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General Motors wasn’t the only company to have its financial frailty exposed by the 2008 financial meltdown, but it was among the corporate giants that very nearly didn’t survive the crisis. Saddled with more brands than Mike and Carol Brady had kids, it became clear that Sophie’s Choice-level decisions needed to be made.
We at Consumer Guide often let major anniversaries slip by unnoticed, instead paying undue attention to lesser milestones. In keeping with that fine tradition, we honor the introduction of the poster child for wasteful motoring. And yes — it really has been ten years since you first saw a Hummer H2.
History has been unkind to the Hummer brand, and for the most part, rightly so. It would be hard to point at any General Motors project that better demonstrated a culture of commercial crassness, environmental tone-deafness, and just plain shortsightedness.
The village of Palatine, Illinois, isn’t much worth knowing about unless you live there. A relatively contemporary Chicago suburb today, the community dates back more than 150 years, though it was best known for most of its first century as a lightly used rail stop utilized mostly by local farmers.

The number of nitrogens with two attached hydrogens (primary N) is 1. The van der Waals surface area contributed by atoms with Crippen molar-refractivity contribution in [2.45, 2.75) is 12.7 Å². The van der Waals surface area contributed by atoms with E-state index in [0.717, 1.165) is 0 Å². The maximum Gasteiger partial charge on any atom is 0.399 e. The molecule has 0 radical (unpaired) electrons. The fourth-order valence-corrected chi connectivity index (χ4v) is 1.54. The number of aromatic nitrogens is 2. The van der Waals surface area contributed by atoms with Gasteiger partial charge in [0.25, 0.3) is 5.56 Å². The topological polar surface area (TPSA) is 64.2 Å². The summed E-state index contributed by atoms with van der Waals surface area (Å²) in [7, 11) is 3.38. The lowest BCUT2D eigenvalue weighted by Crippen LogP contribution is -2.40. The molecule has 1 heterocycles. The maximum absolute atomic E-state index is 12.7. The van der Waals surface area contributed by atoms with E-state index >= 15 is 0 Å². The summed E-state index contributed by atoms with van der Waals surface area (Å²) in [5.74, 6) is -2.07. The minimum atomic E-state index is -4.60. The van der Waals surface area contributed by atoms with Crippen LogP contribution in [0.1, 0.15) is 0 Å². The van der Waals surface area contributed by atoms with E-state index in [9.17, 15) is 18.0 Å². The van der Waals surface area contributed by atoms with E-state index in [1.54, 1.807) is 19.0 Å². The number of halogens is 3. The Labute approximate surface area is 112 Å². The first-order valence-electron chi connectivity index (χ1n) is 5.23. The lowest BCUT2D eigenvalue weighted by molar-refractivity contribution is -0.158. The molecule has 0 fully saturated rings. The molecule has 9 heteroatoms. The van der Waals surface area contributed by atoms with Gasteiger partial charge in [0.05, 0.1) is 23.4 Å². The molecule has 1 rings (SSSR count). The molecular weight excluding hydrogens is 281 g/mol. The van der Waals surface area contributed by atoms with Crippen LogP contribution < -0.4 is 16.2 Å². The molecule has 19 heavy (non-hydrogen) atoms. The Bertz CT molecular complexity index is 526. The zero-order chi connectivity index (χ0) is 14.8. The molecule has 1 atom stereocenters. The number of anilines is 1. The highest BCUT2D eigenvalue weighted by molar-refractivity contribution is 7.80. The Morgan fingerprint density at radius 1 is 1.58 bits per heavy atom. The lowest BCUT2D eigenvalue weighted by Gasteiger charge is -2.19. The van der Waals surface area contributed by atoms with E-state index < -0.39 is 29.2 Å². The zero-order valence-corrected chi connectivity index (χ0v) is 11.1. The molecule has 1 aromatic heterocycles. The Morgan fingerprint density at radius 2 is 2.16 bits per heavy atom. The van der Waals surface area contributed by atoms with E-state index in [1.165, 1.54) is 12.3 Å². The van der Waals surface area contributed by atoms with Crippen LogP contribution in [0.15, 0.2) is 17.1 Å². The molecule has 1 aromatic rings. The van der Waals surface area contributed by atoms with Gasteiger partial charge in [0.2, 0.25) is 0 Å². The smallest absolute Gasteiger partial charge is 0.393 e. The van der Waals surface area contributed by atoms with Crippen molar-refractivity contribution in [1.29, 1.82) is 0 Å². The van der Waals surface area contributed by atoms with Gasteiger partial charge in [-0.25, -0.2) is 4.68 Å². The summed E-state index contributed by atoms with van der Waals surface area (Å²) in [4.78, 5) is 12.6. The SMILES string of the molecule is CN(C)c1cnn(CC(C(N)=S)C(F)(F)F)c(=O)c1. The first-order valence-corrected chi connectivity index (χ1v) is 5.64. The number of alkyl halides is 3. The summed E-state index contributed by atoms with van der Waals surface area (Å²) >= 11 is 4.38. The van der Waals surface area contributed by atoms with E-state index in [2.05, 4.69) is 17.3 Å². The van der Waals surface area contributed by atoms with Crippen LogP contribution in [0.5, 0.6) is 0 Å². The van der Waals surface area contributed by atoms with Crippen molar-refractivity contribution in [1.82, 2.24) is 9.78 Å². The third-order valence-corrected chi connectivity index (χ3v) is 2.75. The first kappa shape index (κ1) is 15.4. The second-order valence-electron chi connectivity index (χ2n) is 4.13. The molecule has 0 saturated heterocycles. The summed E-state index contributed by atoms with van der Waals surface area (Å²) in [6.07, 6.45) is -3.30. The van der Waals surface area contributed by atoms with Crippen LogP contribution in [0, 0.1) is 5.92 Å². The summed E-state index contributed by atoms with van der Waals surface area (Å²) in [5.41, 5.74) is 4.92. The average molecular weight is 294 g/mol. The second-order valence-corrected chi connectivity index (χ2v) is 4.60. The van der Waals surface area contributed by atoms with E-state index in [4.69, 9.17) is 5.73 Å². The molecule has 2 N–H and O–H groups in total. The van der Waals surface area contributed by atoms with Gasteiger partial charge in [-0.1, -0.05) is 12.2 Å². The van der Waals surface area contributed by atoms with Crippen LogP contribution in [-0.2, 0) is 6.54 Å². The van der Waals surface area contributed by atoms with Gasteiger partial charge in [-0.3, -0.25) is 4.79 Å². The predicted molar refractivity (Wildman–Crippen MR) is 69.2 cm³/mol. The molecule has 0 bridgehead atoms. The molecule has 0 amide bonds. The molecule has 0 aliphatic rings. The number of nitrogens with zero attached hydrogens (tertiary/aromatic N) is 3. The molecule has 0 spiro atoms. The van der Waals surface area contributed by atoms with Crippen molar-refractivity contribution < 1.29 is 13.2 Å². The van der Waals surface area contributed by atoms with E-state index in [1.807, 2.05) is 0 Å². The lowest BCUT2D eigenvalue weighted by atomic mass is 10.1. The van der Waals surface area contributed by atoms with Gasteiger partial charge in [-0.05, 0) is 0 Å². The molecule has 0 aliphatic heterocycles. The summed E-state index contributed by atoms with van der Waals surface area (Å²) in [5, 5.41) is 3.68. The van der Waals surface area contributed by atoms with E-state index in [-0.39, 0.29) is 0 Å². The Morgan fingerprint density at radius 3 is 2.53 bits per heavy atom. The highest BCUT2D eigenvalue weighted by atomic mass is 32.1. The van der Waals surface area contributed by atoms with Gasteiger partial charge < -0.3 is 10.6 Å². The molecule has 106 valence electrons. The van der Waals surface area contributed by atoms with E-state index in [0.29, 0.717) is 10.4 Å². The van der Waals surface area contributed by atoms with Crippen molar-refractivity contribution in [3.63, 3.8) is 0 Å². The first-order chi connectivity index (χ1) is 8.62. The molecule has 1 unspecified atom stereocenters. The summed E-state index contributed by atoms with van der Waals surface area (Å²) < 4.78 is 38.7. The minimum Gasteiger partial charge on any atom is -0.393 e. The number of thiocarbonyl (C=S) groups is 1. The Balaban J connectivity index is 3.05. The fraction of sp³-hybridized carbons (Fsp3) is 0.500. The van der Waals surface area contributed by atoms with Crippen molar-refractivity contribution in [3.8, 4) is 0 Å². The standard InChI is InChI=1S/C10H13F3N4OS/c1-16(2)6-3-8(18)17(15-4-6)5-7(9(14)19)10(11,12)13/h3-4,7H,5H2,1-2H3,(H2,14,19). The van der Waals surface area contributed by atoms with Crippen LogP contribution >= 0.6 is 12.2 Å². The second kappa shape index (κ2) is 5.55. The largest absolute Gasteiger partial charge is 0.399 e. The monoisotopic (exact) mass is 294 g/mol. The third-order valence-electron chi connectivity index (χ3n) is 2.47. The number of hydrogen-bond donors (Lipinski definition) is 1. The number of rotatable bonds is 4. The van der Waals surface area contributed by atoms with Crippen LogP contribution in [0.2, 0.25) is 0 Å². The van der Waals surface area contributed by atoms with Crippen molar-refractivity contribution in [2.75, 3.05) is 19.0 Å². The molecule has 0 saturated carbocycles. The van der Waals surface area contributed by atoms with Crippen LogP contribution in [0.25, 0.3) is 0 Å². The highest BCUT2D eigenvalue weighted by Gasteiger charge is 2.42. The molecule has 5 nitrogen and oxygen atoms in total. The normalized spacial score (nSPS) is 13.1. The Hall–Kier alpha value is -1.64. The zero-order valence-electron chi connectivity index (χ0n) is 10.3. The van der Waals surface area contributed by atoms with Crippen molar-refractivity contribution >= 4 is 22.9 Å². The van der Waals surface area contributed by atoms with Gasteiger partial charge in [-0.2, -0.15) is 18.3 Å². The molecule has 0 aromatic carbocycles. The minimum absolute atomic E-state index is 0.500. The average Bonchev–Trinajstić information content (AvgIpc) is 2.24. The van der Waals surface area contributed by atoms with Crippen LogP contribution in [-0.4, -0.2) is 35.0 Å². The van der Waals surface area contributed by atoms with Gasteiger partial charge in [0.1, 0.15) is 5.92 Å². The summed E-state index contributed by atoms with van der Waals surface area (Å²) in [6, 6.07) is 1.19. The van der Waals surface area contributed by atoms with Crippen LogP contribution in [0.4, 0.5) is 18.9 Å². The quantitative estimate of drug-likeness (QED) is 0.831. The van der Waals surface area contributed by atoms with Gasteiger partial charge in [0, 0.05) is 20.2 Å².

If you’re roughly my age—let’s say five decades into this whole life process—you’ve seen a fair number of automobile brands fade into the sunset.
I was probably most impacted by the demise of Pontiac, but I remember feeling a twinge of sadness at the deaths of AMC, Mercury, Oldsmobile, Plymouth, and—no kidding—Checker.
The Chevrolet Vega was meant to be a technical and efficiency tour de force. The good-looking, lightweight little car featured a number of cutting-edge features, and was positioned to prove that the Bow-Tie Brand—and on a broader scale General Motors—was in a position to take on the low-cost and fuel-efficient imports that were starting to show up in dealerships at the beginning of the Seventies.
One relatively easy way for an auto manufacturer to spur the sales of a given model is to play around with the trim levels offered.
Americans tend to enjoy their engine cylinder counts in even numbers. Engines of 4-, 6-, and 8 cylinders have powered an overwhelmingly large majority of the vehicles ever sold in the U.S, and for good reason.
Illustrations by Frank Peiler
Since the turn of the century, U.S. car sellers have been shedding brands faster than the cable TV networks have been creating reality shows.
At a Volvo press-event dinner many years ago, I chanced into a conversation with one of the brand’s product-planning executives. We chatted pleasantly on the topic of wagons, and of the American market’s declining interesting in the body type.